24 Dec 2020
3 min read

404 page with Publish and GitHub Pages

I have been meaning to try out John Sundell's static site generator Publish for a while now and since holidays during coronavirus pandemic meant more free time than usual I decided to do it. For a Swift enthusiast as myself the tool was a joy to use and I ended up redoing the whole website using it. While most of the things I wanted to do were simple, it took me a bit of research and trial-and-error to figure out how to create my own 404 page.

My website is hosted on GitHub Pages and ultimately it is your hosting solution that prescribes how you should implement your 404 page. GitHub Pages offers a nice documentation page saying you should either have a 404.html or a 404.md page.

First attempt - add 404.md

I first tried simply adding a 404.md page under the Content folder to see what happens. After running publish generate, a new page index.html was generated in Output/404. This is, however, not what GitHub Pages expects. Accessing your.website/404 does indeed show the custom page, however navigating to any other unsupported URL doesn't.

Another downside of this approach is that this way the 404 page gets added to your sitemap.xml, meaning search engines can use it to index your website, and it could turn up in the search, which is also not what you want for your 404 page.

I decided to try alternatives.

Second attempt - copy generated 404 HTML

My second idea was to add a custom step to publishing the website which will copy the generated 404 page to the output and name it as GitHub Pages expects.

try Website().publish(
    additionalSteps: [
        .step(named: "Copy 404 page") { context in
            try context.copyFileToOutput(from: "Output/404/index.html", 
                                         to: "Output/404.html")

This approach also has two flaws. The first one is that it simply does not work, since at the time when this step is executed, the 404 page still hasn't been generated inside the Output folder.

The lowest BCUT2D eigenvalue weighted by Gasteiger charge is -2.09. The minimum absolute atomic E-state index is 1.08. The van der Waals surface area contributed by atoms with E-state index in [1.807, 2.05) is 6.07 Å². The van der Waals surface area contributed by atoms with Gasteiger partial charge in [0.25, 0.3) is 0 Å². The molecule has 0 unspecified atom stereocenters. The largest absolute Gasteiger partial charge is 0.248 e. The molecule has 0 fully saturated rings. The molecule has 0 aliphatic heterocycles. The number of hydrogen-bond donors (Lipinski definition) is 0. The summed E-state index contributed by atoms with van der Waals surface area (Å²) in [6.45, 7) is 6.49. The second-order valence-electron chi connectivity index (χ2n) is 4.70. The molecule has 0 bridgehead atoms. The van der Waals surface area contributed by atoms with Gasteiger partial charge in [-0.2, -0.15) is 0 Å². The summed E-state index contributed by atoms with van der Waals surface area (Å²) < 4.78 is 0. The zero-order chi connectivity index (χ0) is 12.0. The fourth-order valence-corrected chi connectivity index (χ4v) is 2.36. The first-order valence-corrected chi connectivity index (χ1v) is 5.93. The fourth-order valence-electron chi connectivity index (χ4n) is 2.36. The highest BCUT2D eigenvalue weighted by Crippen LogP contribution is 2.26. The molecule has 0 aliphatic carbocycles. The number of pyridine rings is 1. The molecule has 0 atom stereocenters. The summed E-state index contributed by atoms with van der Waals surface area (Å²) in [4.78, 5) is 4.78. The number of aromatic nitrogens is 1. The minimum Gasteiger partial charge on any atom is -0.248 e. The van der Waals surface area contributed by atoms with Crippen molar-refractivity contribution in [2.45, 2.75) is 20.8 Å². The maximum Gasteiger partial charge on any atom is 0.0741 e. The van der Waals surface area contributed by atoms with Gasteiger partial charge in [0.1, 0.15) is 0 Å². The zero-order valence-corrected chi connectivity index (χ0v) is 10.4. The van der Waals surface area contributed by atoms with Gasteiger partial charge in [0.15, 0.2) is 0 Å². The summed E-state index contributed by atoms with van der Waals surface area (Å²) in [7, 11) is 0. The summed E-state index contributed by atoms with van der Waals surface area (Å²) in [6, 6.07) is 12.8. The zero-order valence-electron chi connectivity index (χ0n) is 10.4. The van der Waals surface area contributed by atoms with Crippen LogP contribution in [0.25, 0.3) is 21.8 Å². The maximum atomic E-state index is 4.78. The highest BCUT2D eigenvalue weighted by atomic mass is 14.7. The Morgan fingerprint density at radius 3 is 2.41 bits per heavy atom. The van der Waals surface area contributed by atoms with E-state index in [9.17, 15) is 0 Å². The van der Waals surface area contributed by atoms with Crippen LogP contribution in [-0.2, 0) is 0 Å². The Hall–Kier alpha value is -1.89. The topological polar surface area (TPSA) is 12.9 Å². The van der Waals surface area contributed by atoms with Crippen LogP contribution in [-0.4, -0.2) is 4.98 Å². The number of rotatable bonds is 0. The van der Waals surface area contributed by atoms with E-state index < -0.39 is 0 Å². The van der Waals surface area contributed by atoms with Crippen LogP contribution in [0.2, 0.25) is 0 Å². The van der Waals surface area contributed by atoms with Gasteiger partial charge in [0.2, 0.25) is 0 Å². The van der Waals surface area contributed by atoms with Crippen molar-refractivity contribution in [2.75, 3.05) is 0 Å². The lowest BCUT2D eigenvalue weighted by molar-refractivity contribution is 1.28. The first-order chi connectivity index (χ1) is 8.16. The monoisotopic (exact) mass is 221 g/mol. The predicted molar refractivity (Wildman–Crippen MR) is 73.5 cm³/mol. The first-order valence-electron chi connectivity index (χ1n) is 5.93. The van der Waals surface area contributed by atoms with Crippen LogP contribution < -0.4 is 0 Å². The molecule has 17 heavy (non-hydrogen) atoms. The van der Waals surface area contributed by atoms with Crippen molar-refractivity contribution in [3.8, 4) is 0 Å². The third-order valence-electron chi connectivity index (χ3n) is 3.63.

This could probably be solved by listing all the publish steps manually and executing the copy step as the very last one, but the other flaw remains, namely the 404 page is still listed in sitemap.xml.

Therefore I quickly abandoned this approach as well.

Third attempt - 404.html in Resources

My final solution turned out to be really simple. I copied the HTML page generated by my first attempt, renamed it to 404.html and moved it to the Resources folder. Everything that is in the Resources folder gets automatically copied to the Output folder on website generation. The advantage here is that my 404 page is no longer listed in sitemap.xml and, well, the obvious advantage is that this actually works for GitHub Pages 😄.

One downside is that my 404 page is pretty much hardcoded now and in order to change it I have to dig into the HTML and manually change that. This, however, does not pose a big issue as the page itself is actually pretty small and I do not expect to be changing this page that often anyways so this is what I ended up with.

I hope you enjoyed this article

If you notice any mistakes or issues in this article, please let me know at dev@janagrill.io.
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